The kinds of drones making the headlines daily are the heavily armed CIA and U.S. Army vehicles which routinely strike targets in Pakistan - killing terrorists and innocents alike.
But the real high-tech story of surveillance drones is going on at a much smaller level, as tiny remote controlled vehicles based on insects are already likely being deployed.
Over recent years a range of miniature drones, or micro air vehicles (MAVs), based on the same physics used by flying insects, have been presented to the public.
The fear kicked off in 2007 when reports of bizarre flying objects hovering above anti-war protests sparked accusations that the U.S. government was accused of secretly developing robotic insect spies.
Official denials and suggestions from entomologists that they were actually dragonflies failed to quell speculation, and Tom Ehrhard, a retired Air Force colonel and expert on unmanned aerial craft, told the Daily Telegraph at the time that 'America can be pretty sneaky.'
The following year, the US Air Force unveiled insect-sized spies 'as tiny as bumblebees' that could not be detected and would be able to fly into buildings to 'photograph, record, and even attack insurgents and terrorists.'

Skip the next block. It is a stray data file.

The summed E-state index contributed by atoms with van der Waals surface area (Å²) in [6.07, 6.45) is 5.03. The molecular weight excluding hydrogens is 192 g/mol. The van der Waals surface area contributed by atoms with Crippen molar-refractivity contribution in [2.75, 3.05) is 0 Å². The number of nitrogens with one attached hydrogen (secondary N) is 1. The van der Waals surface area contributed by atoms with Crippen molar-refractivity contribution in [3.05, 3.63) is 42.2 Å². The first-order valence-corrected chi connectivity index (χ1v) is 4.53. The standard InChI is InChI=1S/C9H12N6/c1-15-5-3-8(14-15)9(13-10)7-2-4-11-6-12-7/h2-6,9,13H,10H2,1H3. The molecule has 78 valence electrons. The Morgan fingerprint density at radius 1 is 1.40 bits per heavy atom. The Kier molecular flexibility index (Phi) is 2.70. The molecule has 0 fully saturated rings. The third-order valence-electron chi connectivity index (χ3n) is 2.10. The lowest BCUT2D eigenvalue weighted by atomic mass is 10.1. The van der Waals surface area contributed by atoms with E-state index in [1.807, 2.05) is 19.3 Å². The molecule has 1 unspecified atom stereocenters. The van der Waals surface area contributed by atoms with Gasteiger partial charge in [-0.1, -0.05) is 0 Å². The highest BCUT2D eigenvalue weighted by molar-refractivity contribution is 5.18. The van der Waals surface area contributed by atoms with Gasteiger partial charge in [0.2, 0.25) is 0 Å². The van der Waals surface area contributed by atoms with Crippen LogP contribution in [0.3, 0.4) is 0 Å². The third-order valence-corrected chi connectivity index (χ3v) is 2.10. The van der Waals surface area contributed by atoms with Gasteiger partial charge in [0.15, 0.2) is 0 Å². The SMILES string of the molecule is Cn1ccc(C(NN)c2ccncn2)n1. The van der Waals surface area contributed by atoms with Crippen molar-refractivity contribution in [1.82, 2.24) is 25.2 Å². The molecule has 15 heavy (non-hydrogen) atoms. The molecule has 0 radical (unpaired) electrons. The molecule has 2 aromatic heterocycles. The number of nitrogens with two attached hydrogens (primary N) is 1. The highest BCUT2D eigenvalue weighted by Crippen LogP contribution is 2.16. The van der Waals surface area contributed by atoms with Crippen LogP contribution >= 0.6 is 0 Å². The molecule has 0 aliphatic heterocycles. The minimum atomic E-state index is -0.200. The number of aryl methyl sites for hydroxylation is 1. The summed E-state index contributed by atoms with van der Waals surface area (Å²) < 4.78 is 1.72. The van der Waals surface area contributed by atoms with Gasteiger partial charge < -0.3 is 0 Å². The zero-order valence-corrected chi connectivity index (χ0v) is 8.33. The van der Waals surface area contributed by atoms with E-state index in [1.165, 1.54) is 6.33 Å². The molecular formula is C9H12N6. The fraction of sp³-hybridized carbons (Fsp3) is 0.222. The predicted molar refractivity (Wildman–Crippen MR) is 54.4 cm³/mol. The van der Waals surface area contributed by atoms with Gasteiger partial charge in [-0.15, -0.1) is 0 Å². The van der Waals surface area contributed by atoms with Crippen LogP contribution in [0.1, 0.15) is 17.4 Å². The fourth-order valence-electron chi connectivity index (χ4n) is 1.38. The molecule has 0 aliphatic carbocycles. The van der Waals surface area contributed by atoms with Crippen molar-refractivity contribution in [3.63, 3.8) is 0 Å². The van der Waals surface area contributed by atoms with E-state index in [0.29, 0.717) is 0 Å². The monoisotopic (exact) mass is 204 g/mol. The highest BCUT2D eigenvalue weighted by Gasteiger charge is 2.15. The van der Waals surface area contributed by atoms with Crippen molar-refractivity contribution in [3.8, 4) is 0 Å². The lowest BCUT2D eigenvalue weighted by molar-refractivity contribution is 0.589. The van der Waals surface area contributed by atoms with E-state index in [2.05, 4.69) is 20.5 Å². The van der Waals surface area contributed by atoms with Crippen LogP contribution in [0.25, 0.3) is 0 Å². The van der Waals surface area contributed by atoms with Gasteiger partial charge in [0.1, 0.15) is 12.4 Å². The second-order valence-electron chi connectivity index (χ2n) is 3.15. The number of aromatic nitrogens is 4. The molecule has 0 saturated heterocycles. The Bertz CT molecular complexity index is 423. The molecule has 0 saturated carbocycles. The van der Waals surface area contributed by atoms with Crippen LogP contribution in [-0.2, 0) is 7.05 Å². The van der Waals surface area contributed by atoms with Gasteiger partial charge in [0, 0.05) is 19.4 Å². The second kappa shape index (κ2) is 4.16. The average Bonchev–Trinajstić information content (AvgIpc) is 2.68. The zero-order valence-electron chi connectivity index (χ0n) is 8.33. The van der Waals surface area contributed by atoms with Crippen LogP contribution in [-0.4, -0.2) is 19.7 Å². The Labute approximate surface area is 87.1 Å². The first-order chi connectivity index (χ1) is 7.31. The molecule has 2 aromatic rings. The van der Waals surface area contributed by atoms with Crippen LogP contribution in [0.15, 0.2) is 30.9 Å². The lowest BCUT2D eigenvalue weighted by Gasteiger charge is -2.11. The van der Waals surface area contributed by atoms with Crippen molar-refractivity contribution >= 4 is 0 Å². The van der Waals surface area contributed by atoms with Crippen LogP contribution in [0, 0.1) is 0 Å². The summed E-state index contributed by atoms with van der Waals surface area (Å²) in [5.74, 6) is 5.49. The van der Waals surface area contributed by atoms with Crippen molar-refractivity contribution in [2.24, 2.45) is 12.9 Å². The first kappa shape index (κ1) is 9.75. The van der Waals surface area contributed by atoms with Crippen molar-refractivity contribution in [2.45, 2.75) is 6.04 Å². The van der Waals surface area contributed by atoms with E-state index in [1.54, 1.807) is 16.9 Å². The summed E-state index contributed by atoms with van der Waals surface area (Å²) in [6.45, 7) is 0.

Around the same time the Air Force also unveiled what it called 'lethal mini-drones' based on Leonardo da Vinci's blueprints for his Ornithopter flying machine, and claimed they would be ready for roll out by 2015.
That announcement was five years ago and, since the U.S. military is usually pretty cagey about its technological capabilities, it raises the question as to what it is keeping under wraps.
The University of Pennsylvania GRASP Lab recently showed off drones that swarm, a network of 20 nano quadrotors flying in synchronized formations.
The SWARMS goal is to combine swarm technology with bio-inspired drones to operate 'with little or no direct human supervision' in 'dynamic, resource-constrained, adversarial environments.'
However, it is most likely the future of hard-to-detect drone surveillance will mimic nature.
Research suggests that the mechanics of insects can be reverse-engineered to design midget machines to scout battlefields and search for victims trapped in rubble...